The Annual Phil Bova Baseball Camp

Bova, baseball and brotherhood

By: Jack Kopanski, West Life News


 

WESTLAKE – The ominous grey clouds and the threat of rain last week didn’t deter the

coaches and campers at the Phil Bova Baseball Camp. For the 45th straight year, Bova stood in

front of 180 kids between the ages of 7 and 14 at the Westlake Recreation Center, and held up

a sign reading “Enthusiasm is Contagious,” a mantra the former collegiate referee has adapted

when working with the kids at his camp.

 

From the get-go, Bova let all the campers know that while they were there to learn about the

game of baseball, it was deeper than that.


“From this point on, we are Bova Baseball,” Bova told the campers Monday on the first day of

camp. “We are family. You’re going to learn more about baseball than you could imagine. That I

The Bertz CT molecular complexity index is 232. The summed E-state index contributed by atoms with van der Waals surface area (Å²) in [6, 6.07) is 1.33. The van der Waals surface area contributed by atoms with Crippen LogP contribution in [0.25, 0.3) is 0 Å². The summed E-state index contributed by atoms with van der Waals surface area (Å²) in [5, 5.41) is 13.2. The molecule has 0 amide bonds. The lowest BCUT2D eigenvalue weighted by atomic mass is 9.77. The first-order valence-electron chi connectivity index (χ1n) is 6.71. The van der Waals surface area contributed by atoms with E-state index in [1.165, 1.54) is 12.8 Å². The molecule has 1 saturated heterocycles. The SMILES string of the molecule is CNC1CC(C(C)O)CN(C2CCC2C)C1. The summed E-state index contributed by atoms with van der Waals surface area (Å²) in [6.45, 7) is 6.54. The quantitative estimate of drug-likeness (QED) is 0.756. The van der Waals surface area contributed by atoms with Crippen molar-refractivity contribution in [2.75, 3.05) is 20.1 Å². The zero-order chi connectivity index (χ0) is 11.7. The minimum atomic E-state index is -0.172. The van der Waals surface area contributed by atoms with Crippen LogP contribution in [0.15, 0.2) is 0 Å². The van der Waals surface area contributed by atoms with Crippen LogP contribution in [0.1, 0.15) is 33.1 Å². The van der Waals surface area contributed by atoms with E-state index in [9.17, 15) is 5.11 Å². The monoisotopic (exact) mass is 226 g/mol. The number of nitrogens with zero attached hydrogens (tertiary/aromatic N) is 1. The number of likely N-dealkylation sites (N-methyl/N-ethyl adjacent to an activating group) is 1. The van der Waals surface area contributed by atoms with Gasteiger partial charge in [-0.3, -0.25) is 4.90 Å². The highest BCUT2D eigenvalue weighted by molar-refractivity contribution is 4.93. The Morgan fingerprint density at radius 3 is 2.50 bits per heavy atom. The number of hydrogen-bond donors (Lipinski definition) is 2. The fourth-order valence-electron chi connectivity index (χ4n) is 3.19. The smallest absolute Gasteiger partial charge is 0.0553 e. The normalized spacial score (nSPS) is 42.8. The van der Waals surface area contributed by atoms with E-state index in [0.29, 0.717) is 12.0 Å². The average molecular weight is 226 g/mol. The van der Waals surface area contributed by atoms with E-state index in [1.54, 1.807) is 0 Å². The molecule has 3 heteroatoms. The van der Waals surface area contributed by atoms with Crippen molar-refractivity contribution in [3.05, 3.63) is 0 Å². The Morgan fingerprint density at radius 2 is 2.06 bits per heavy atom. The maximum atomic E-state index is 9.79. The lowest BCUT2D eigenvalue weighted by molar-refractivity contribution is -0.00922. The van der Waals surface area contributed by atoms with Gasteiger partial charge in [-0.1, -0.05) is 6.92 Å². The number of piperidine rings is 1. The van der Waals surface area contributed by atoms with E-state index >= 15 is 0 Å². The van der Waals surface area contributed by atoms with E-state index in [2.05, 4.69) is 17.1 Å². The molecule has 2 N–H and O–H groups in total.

guarantee you.”

 

As the campers split out between five stations, each focused on a different set of fundamental

baseball skills, the enthusiasm truly was contagious. Coaches were encouraging and cheering

on the campers as they perfected the dances from the popular video game Fortnite on the sideline, and

celebrated over laying down the perfect bunt.

 

Whether a camper was holding a bat for the first time, or using the camp as way to take their

game to the next level, these fundamentals were the key to everything Bova and his staff taught

during the week. Bunting, hitting, fielding, baserunning and pitching are broken down bit-by-bit,

and are done so the skills can be grasped by all.

 

“We’re teaching the 7- and 8-year-olds the same way we’re teaching the 13- and 14-year-olds,”

Tommy Carosielli, a coach at the Bova Baseball Camp, said. “It’s nice because you can put in

more concepts (with the older kids). I look forward to this every year. It’s just an awesome group

of guys, and it’s a real good mix of old school and new school.”

 

It’s this mix of ages and play styles that Carosielli said he enjoys the most about the camp; the